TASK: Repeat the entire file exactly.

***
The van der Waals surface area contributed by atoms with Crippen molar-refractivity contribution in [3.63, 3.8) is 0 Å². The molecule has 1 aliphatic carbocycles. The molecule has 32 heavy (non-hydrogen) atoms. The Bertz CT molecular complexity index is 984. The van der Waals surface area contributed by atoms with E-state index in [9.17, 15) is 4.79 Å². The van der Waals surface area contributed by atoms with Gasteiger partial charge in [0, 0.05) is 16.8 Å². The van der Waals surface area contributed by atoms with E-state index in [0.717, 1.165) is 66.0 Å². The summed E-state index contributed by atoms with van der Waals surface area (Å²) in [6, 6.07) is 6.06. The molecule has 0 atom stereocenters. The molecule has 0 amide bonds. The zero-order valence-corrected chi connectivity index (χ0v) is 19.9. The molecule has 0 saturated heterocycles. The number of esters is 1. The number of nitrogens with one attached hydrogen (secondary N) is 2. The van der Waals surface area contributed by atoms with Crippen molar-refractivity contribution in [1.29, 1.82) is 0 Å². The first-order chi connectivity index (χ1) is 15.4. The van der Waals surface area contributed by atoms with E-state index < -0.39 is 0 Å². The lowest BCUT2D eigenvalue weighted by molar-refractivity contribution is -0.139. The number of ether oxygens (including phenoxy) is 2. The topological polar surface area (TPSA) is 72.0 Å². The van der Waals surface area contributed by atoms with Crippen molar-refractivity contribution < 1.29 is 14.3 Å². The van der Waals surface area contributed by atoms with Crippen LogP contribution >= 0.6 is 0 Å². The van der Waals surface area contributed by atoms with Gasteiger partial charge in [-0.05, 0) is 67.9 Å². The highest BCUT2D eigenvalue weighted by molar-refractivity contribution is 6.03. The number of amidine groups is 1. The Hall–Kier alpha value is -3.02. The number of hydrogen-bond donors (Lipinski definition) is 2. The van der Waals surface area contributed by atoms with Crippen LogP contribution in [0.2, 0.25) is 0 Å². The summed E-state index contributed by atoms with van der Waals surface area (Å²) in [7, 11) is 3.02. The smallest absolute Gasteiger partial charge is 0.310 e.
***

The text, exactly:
The van der Waals surface area contributed by atoms with Crippen molar-refractivity contribution in [3.63, 3.8) is 0 Å². The molecule has 1 aliphatic carbocycles. The molecule has 32 heavy (non-hydrogen) atoms. The Bertz CT molecular complexity index is 984. The van der Waals surface area contributed by atoms with E-state index in [9.17, 15) is 4.79 Å². The van der Waals surface area contributed by atoms with Gasteiger partial charge in [0, 0.05) is 16.8 Å². The van der Waals surface area contributed by atoms with E-state index in [0.717, 1.165) is 66.0 Å². The summed E-state index contributed by atoms with van der Waals surface area (Å²) in [6, 6.07) is 6.06. The molecule has 0 atom stereocenters. The molecule has 0 amide bonds. The zero-order valence-corrected chi connectivity index (χ0v) is 19.9. The molecule has 0 saturated heterocycles. The number of esters is 1. The number of nitrogens with one attached hydrogen (secondary N) is 2. The van der Waals surface area contributed by atoms with Crippen molar-refractivity contribution in [1.29, 1.82) is 0 Å². The first-order chi connectivity index (χ1) is 15.4. The van der Waals surface area contributed by atoms with E-state index < -0.39 is 0 Å². The lowest BCUT2D eigenvalue weighted by molar-refractivity contribution is -0.139. The number of ether oxygens (including phenoxy) is 2. The topological polar surface area (TPSA) is 72.0 Å². The van der Waals surface area contributed by atoms with Crippen molar-refractivity contribution < 1.29 is 14.3 Å². The van der Waals surface area contributed by atoms with Crippen LogP contribution >= 0.6 is 0 Å². The van der Waals surface area contributed by atoms with Gasteiger partial charge in [-0.05, 0) is 67.9 Å². The highest BCUT2D eigenvalue weighted by molar-refractivity contribution is 6.03. The number of amidine groups is 1. The Hall–Kier alpha value is -3.02. The number of hydrogen-bond donors (Lipinski definition) is 2. The van der Waals surface area contributed by atoms with Crippen LogP contribution in [0.2, 0.25) is 0 Å². The summed E-state index contributed by atoms with van der Waals surface area (Å²) in [7, 11) is 3.02. The smallest absolute Gasteiger partial charge is 0.310 e.